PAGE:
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Thursday, March 3, 2011

Pooches part of trainer's family
Hans Klose, his wife, Mariya, and their family of dogs will perform during the Ringling Bros. and Barnum & Bailey Circus.
By Charmain Z. Brackett Correspondent, The Augusta Chronicle
Wednesday, March 2, 2011
Circus performer Hans Klose has a nontraditional family.A lot of people ask about animal care. Circus people are good people. The animals we train become part of the family," said Klose, a dog trainer with the Ringling Bros. and Barnum & Bailey Circus.
The circus begins five performances of ZING ZANG ZOOM at James Brown Arena tonight at 7. Shows are also set for 7 p.m. Friday, 3 and 7 p.m. Saturday and 1:30 p.m. Sunday.
Klose has 18 dogs, including four standard poodles, seven fox terriers, one Great Dane, an Australian shepherd and a couple of mixed-breed dogs. Thirteen of them are part of his and wife Mariya's act.
Klose spends most of his days with his dogs. Although they practice only about an hour each day, he and Mariya take turns running and playing with them about six times a day.
Some of his performing pooches have not come from expensive breeders but from animal shelters.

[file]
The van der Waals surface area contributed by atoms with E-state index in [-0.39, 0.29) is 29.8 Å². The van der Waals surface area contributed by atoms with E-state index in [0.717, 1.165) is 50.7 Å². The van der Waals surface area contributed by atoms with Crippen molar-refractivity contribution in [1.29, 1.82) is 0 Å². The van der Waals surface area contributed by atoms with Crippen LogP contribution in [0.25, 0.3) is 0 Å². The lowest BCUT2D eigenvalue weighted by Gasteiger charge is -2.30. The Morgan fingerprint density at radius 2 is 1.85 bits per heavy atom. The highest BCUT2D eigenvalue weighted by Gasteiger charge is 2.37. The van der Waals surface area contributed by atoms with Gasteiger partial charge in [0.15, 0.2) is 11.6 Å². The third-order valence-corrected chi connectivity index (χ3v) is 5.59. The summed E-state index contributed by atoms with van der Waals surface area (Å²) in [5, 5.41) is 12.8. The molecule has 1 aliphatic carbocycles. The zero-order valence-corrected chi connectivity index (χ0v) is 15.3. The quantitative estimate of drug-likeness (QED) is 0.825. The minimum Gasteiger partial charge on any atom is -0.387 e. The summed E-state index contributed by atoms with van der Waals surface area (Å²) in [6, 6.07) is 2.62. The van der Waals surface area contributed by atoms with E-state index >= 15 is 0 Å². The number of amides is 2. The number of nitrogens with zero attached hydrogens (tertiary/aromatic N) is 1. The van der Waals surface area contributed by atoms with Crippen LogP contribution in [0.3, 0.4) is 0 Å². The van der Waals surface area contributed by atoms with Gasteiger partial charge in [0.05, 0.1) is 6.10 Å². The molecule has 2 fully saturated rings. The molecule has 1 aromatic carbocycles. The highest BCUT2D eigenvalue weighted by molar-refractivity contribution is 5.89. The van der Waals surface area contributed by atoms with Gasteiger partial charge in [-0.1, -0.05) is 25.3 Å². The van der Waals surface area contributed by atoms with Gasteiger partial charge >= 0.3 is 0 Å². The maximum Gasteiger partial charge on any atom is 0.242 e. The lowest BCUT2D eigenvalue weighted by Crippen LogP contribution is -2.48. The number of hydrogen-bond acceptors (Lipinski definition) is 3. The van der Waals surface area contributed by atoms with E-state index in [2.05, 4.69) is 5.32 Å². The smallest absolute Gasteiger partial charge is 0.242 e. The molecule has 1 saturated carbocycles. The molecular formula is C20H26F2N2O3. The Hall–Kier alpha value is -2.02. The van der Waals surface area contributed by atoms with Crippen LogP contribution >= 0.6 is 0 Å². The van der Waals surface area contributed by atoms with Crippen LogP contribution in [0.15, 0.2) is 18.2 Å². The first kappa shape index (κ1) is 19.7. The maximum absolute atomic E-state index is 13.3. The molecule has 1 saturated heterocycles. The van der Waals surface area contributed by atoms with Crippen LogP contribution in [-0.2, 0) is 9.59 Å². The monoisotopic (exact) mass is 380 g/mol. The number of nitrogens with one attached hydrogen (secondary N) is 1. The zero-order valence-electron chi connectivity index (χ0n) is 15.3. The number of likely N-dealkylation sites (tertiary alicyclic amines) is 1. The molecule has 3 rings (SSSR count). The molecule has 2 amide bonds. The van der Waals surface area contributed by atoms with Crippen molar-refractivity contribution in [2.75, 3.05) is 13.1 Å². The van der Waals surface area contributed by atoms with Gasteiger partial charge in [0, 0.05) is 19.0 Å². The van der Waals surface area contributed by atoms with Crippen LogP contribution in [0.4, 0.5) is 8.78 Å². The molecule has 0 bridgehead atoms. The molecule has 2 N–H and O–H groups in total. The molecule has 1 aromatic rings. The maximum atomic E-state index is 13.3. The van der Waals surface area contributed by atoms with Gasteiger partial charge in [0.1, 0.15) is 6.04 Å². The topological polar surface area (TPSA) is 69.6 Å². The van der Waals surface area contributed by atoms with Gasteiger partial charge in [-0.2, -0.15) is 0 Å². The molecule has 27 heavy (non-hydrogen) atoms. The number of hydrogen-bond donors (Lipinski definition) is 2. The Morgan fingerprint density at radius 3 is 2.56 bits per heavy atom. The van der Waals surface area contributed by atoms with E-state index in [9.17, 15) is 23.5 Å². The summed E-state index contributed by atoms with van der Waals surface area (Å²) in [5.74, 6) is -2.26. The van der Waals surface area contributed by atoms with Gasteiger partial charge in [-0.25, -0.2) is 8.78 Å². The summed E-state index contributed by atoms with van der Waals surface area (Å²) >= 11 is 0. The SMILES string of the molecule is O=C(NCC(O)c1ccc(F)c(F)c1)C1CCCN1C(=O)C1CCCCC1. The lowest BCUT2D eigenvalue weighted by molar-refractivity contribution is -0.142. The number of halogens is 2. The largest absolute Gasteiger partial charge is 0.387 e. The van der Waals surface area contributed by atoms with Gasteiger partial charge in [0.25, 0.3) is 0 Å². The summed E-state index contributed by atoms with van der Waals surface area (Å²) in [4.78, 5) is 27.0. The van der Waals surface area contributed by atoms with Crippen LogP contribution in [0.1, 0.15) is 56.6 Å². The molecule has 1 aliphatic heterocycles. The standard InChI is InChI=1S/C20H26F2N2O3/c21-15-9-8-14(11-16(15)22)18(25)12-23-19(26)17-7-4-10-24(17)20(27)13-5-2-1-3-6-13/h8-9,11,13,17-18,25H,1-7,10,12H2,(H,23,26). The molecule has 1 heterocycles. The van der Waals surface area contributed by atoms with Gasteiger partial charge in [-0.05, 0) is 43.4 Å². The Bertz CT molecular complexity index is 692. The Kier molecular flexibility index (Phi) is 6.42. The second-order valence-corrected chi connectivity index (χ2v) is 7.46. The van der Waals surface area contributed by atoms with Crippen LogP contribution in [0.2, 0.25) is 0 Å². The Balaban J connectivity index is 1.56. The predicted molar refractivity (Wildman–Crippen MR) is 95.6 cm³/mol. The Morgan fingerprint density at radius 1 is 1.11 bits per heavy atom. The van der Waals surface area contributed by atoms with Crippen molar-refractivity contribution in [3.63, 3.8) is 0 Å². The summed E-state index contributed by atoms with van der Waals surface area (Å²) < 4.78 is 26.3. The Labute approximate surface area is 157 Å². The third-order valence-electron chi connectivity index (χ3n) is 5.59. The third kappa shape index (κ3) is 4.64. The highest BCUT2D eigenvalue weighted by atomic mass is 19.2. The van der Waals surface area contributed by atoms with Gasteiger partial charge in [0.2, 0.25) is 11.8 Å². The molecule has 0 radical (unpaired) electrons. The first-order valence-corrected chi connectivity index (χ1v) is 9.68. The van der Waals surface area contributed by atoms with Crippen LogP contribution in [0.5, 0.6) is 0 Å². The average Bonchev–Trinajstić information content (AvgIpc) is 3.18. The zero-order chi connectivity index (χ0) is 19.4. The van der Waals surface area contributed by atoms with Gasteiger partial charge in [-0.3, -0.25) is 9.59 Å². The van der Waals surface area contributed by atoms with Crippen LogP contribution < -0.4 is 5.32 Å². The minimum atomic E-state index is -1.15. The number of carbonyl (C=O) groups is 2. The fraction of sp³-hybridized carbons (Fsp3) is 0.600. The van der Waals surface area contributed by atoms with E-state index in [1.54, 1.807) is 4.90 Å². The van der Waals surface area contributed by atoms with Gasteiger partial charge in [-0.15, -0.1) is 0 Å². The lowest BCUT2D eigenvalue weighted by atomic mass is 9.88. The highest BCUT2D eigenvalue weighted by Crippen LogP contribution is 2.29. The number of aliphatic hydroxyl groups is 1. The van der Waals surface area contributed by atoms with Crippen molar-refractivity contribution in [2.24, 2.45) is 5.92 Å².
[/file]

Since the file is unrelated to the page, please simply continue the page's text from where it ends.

"I do go look at shelters if I'm in need of a new dog," he said.
When Klose chooses a new dog, he has some specific criteria in mind.
"They need a lot of energy," said Klose, whose parents were also circus performers and formed the dog act that was passed down to him.
A dog that likes to sleep most of the day does not make a good performing animal. Also, he looks for younger animals between the ages of about 8 months and 18 months.
Older dogs can learn tricks, but Klose said he has to consider the overall lifespan of a potential performer.
It takes a lot of time to train a dog, and typically, dogs will begin to slow down between the ages of 8 and 10.
He does have some older dogs in his act.
"They sit there and look pretty," he said.
Once they are unable to perform, they retire as his personal pets.
"Once I get a dog, it stays with me all its life," he said.
Klose said he's often asked the toughest part of his job.
"The work with them is personal. When one passes away, that's the hardest part of the job," he said.

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